A persistent cough isn’t the worst of pertussis. 60% of children under 6 months of age infected with pertussis need to be hospitalized, 5-10% get pneumonia, 1 in 125 have seizures, and 1 in 1000 suffer from an encephalopathy (inflammation of the brain) that frequently causes permanent brain damage. And of course pertussis can kill. Children under 3 months of age are at the greatest risk, and make up 84% of all pertussis related deaths.
Treatment is possible, but limited in utility. Even though pertussis is bacterial and we have multiple antibiotics that reliably kill it, treatment after the first stage (when it becomes clear someone has more than a cold) only limits the ability of a person to spread it to others, it does not reduce the severity or length of the disease. Once symptoms start, we are forced to ride out the illness. Prevention is far better than treatment. And speaking of prevention…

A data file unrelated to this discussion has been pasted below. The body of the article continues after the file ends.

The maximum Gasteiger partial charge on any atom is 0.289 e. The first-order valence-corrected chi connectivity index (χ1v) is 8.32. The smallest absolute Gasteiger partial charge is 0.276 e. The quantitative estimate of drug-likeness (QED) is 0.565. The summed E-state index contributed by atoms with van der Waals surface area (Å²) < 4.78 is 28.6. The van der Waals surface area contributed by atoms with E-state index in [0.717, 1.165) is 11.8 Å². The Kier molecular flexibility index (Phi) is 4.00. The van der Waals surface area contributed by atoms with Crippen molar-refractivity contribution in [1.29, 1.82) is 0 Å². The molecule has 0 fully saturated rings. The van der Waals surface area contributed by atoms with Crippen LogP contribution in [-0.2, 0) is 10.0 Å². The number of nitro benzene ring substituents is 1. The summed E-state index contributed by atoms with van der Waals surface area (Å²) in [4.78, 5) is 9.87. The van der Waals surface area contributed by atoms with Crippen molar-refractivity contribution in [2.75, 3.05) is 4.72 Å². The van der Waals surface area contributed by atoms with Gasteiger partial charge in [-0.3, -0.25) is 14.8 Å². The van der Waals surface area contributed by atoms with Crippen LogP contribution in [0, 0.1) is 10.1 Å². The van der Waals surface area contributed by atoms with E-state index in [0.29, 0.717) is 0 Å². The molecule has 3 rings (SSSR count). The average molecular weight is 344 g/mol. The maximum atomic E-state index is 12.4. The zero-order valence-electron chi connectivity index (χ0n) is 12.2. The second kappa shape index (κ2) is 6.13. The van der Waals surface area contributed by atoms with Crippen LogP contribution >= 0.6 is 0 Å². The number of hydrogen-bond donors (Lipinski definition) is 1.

The first vaccine to prevent pertussis was licensed in the US in the 1940s. At that time we had an average yearly of 157 per 100,000 people, though this is likely to be a low-ball figure, given the state of medicine at the time and under-reporting. From its release through the 1970s we saw a steady drop in cases from the pre-vaccination rate of 157 down to <1 infection per 100,000 people per year. Though effective, the original vaccine had multiple side effects, including inducing a febrile seizure in 1 in 10,000 children. These serious complications were enough to begin to undermine the public trust in the vaccine in the US, and to prompt several countries to stop pertussis immunization entirely.
In the 1980s and 90s several countries ceased or severely curtailed their use of DTP, including Japan, Sweden, and the UK. Each of them saw a sharp and immediate rise in pertussis incidence to levels 10-100 times that of countries that continued to have high rates of vaccination with DTP. This is a pattern we see repeated time and again when vaccines are withdrawn; it represents one of the best and most tragic demonstrations of vaccine efficacy you could ask for.